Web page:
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It’s common knowledge that U.S. healthcare spending is astronomical. According to the Centers for Medicare and Medicaid Services (CMS), the average U.S. healthcare organization spend in 2015 increased 5.8 percent to reach $3.2 trillion. And that number has only grown. Health spending is projected to grow 5.4 percent in 2017 related to faster growth in Medicare and private health insurance spending. Health expenditures are also projected to grow at an average rate of 5.9 percent for 2018-19, the fastest of the sub-periods examined, as projected spending growth in Medicare and Medicaid accelerates.

In fact, CMS actuaries predict that healthcare spending will rise past the $5.5 trillion mark by 2025. And despite today’s costs and the anticipated forecast of additional spending, the quality of care still suffers. Hospitals and healthcare providers also struggle to manage expenses and make the right investments to help lower costs and improve the quality of patient care. Optimizing the management of your revenue cycle from the start can help your healthcare organization better recoup every dollar spent on healthcare services rendered.

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The Healthcare Financial Management Association (HFMA) defines the revenue cycle as “all administrative and clinical functions that contribute to the capture, management, and collection of patient service revenue.” With so many moving pieces in play, from patient registration to claim remittance, it can be difficult to determine just what constitutes “optimized” revenue cycle management.

Three good optimization metric goals are:

  1. Having a first pass, clean claim rate in the upper 90’s, and aiming to have denial percentages very low.
  1. Start with having reliable data. Having the right metrics on hand are critical. Having the right data can flag where issues may exist and which part of the cycle requires a closer look. Issues that need fixed within the data are most often related to documentation, coding, some problem with eligibility, or patient paperwork.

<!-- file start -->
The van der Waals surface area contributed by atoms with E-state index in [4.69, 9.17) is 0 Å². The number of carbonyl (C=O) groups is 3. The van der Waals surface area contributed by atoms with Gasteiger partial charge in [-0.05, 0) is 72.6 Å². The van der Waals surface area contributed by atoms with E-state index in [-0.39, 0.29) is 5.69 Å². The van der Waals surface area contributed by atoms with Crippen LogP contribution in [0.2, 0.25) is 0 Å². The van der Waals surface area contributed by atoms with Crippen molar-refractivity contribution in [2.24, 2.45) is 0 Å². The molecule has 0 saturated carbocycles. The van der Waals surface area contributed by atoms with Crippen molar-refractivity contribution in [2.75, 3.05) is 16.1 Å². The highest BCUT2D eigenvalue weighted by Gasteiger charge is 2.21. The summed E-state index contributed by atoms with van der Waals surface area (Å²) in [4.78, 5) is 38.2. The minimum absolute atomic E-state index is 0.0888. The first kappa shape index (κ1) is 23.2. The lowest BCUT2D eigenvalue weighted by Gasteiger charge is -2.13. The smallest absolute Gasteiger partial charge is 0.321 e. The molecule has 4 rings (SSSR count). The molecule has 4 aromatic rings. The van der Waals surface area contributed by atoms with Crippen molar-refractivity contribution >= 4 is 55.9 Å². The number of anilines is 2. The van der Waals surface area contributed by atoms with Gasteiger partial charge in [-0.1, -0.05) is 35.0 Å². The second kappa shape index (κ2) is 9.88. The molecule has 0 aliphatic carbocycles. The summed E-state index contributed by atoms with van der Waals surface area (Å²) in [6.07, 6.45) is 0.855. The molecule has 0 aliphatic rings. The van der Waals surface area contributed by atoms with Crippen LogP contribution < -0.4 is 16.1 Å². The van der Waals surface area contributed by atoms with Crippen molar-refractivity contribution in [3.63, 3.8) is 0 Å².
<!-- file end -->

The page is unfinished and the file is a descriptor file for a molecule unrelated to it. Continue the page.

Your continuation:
1. Look beyond numbers and try to determine what is driving specific metrics. Performing a root-cause analysis can not only help you determine the issues, but also how to fix them.

At the end of the day, revenue cycle optimization and risk mitigation is about making intelligent decisions about resources and investments that can advance quality of care. It’s also about finding interesting opportunities to perhaps repurpose resources, to reduce errors, and to invest more strategically across the organization. These activities require having the right numbers in the first place, taken from a pool of accurate and reliable data.

Optimizing the Revenue Cycle: Moving Past the Financials

Click below to learn how healthcare organizations can work towards managing spend and making the right investments to help both lower their costs and improve the quality of patient care. 


By having accurate numbers, finance leaders can not only achieve these optimization goals, but can also take a closer look at the organization by peeling back the layers of activities to see where improvement is needed. But it’s also important to remember that optimization benefits should go far beyond the back office and extend to overall patient satisfaction.

Beyond lowering costs, having clean numbers is something that also benefits patients. They will appreciate not being hassled about payment problems when they visit your facility. Instead, they will experience a well-managed system where everything is taken care of correctly the first time, and in the right way.

Jeff Tennant has over 25 years of Information Technology experience, including 15 years in Revenue Cycle consulting and leadership experience resulting in millions of dollars of improvement for health systems and other industries. Jeff has led numerous strategic revenue cycle engagements through his past roles as Hospital CIO, strategic revenue cycle consultant, and global solution leader for Revenue cycle consulting. Jeff and team brings real world experience, along with the benefit of numerous engagements helping others with best practices, and lessons learned to each engagement. Jeff is currently a member of HIMSS Revenue Cycle Task Force and has presented at HIMSS National conference (Revenue Cycle Solutions center), Arab Health Conference, HFMA Events, WEDI, AHIMA, State and regional HIMSS meetings.